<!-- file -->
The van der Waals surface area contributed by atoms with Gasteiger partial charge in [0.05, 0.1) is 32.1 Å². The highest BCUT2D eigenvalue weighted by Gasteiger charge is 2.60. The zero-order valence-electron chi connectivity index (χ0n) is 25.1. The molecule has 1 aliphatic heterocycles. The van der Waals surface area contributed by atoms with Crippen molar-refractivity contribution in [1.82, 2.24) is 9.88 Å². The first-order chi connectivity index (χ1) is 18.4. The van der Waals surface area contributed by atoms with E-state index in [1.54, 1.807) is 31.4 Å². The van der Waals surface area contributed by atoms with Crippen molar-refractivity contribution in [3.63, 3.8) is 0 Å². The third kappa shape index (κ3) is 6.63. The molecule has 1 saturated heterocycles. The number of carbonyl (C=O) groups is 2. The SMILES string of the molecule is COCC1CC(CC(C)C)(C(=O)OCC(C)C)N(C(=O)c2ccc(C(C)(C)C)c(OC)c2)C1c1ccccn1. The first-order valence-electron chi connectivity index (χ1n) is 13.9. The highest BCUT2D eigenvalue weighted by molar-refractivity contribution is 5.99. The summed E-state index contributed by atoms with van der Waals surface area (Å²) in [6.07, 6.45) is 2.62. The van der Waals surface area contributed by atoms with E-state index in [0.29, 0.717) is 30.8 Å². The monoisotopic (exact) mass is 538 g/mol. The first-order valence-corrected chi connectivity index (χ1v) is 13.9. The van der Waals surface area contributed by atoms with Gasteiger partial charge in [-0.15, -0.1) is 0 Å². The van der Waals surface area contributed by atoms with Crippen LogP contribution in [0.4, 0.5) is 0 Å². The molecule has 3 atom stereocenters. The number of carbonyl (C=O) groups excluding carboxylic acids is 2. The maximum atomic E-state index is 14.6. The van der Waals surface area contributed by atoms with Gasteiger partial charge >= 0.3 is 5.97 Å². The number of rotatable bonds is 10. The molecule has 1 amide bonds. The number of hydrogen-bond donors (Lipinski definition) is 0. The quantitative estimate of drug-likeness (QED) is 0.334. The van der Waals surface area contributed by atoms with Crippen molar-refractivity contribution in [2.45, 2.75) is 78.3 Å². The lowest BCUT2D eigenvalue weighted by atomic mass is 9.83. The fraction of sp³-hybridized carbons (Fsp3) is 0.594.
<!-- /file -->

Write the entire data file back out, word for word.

The van der Waals surface area contributed by atoms with Gasteiger partial charge in [0.05, 0.1) is 32.1 Å². The highest BCUT2D eigenvalue weighted by Gasteiger charge is 2.60. The zero-order valence-electron chi connectivity index (χ0n) is 25.1. The molecule has 1 aliphatic heterocycles. The van der Waals surface area contributed by atoms with Crippen molar-refractivity contribution in [1.82, 2.24) is 9.88 Å². The first-order chi connectivity index (χ1) is 18.4. The van der Waals surface area contributed by atoms with E-state index in [1.54, 1.807) is 31.4 Å². The van der Waals surface area contributed by atoms with Crippen molar-refractivity contribution in [3.63, 3.8) is 0 Å². The third kappa shape index (κ3) is 6.63. The molecule has 1 saturated heterocycles. The number of carbonyl (C=O) groups is 2. The SMILES string of the molecule is COCC1CC(CC(C)C)(C(=O)OCC(C)C)N(C(=O)c2ccc(C(C)(C)C)c(OC)c2)C1c1ccccn1. The first-order valence-electron chi connectivity index (χ1n) is 13.9. The highest BCUT2D eigenvalue weighted by molar-refractivity contribution is 5.99. The summed E-state index contributed by atoms with van der Waals surface area (Å²) in [6.07, 6.45) is 2.62. The van der Waals surface area contributed by atoms with E-state index in [0.29, 0.717) is 30.8 Å². The monoisotopic (exact) mass is 538 g/mol. The first-order valence-corrected chi connectivity index (χ1v) is 13.9. The van der Waals surface area contributed by atoms with Gasteiger partial charge in [-0.15, -0.1) is 0 Å². The van der Waals surface area contributed by atoms with Crippen LogP contribution in [0.4, 0.5) is 0 Å². The molecule has 3 atom stereocenters. The number of carbonyl (C=O) groups excluding carboxylic acids is 2. The maximum atomic E-state index is 14.6. The van der Waals surface area contributed by atoms with Gasteiger partial charge >= 0.3 is 5.97 Å². The number of rotatable bonds is 10. The molecule has 1 amide bonds. The number of hydrogen-bond donors (Lipinski definition) is 0. The quantitative estimate of drug-likeness (QED) is 0.334. The van der Waals surface area contributed by atoms with Crippen molar-refractivity contribution in [2.45, 2.75) is 78.3 Å². The lowest BCUT2D eigenvalue weighted by atomic mass is 9.83. The fraction of sp³-hybridized carbons (Fsp3) is 0.594.